Sunday, June 30, 2013

On heroes and power

We've been talking a lot about heroes lately. The conversation actually started when, the day after he published the first leak by Edward Snowden, Glenn Greenwald instructed us about who fits in that category (namely: Snowden and other whistleblowers leakers).
The people who do this are heroes. They are the embodiment of heroism. 
But a lot of that talk went silent after Snowden's stint in Hong Kong followed by his suggestion that he was prepared to leak more documents to foreign journalists and then a trip to Russia.

All of this calls into question the whole idea of how we go about anointing heroes. That's why I found this statement by Greenwald to be fascinating.
“My grandfather...taught me that whatever skills you have should be devoted toward undermining the people who are the strongest and most powerful,” Greenwald said.
Based on what I've seen from Greenwald over the years, that statement is a pretty clear reflection of his approach. But I think it also reflects a key problem for too many on the aversion to power. Anyone with power is automatically suspect (ie, for Greenwald they are always liars). And anyone who attacks them is a hero.

That - in a nutshell - is what sparked the battle that became known in some quarters as the Obamasux vs the Obamarocks groups following the 2008 election. The latter saw Barack Obama's election as an opportunity for progressive change now that an imperfect but dedicated champion had gained power via a broad coalition of the electorate. To the former - he immediately became suspect as the wielder of that power.

The truth is that until the Obamasux crowd can reconcile themselves to the reality that power is needed to actually make the changes they seek, they will be confined to the privilege of cynicism. No matter who has gained political power (or how they got it), their heroes will be those who challenge that power. In doing so, they relegate themselves to perpetual victim status - always the underdogs in a battle against those who have the means to change things.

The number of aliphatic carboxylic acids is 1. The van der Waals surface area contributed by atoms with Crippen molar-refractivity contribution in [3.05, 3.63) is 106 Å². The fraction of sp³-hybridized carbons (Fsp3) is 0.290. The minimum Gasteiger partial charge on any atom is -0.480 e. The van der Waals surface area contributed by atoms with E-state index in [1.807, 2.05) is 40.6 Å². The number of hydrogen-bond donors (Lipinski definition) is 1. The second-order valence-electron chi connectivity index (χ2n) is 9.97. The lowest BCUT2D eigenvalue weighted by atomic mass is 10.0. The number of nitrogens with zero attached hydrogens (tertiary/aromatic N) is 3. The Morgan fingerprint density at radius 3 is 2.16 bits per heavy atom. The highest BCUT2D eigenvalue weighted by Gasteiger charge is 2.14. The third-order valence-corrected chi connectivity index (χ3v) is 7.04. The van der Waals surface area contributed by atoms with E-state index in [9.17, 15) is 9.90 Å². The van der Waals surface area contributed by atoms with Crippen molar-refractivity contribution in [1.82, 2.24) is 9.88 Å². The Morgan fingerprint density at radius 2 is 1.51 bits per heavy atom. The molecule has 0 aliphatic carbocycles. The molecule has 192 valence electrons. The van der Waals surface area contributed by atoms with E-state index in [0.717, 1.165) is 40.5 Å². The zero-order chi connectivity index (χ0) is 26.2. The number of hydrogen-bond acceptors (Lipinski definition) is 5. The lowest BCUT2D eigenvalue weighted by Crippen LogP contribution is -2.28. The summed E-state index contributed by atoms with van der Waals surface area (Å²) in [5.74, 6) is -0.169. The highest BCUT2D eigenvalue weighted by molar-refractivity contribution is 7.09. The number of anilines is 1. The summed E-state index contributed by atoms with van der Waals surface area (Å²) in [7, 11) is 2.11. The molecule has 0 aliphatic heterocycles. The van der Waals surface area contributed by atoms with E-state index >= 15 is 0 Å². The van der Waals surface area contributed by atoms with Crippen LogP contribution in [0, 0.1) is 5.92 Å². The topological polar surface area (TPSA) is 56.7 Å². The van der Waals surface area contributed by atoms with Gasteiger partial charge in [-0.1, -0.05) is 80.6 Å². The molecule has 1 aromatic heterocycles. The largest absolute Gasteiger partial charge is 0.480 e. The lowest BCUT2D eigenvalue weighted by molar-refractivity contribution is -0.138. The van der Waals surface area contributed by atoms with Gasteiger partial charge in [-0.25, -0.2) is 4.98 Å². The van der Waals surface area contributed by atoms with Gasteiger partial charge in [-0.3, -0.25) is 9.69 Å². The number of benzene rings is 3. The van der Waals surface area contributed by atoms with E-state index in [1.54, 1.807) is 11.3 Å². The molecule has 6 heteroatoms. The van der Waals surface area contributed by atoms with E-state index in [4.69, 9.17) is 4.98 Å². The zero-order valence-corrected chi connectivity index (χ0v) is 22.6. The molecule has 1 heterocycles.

I've written before about how this reaction to power by many on the left is - at heart - rooted in the notion that power is always about dominance (power over) and a blindness to the power of partnership (power with). As liberals we have no need to fear the power of partnership. As a matter of fact, it is the fuel that has ignited every accomplishment the left has made in this country.  My heroes tend to be those who recognize that kind of power and find ways to use it.


  1. Excellent! Absolutely smashing! Power over v power with. From the day Obama started campaigning, he made clear that he saw democracy as OUR business, not just his. He threw up a challenge to become engaged instead of armchair passive - and many of us took that up and ran with it. Others just whined because, yes, if Obama was "in power" he must therefore be bad.

    This clarity that you have brought to the massive difference between the GOP and Obama, between the elitists and those adhering to principles of participation is just wonderful. Thank you!

  2. Ms Smartypants may I ask whatever happened to section 213 of the USA Patriot Act (sneak and peek)?

    I ask because no one is talking about it. It was far worse than the data mining that the NSA was doing.

  3. Brilliant and spot on!We often think the people on the far right are unable to deal with nuance, but it's true for some on the left too. They define themselves on what they are against, rather than what they are for.

  4. With Obama, it was always be the change YOU want to see, not be the change HE wants to see; and Yes WE can, not Yes HE can, ya know.

    I suspect many have no idea what they are poutraged about, except their friends are.

  5. your second to last graf misses the point: the left WANTS their victim status. no high quite so heady as always being the victim - with its rush-y feeling of moral superiority.

    that brand of nihilism isn't a punishment for them - it's their GOAL.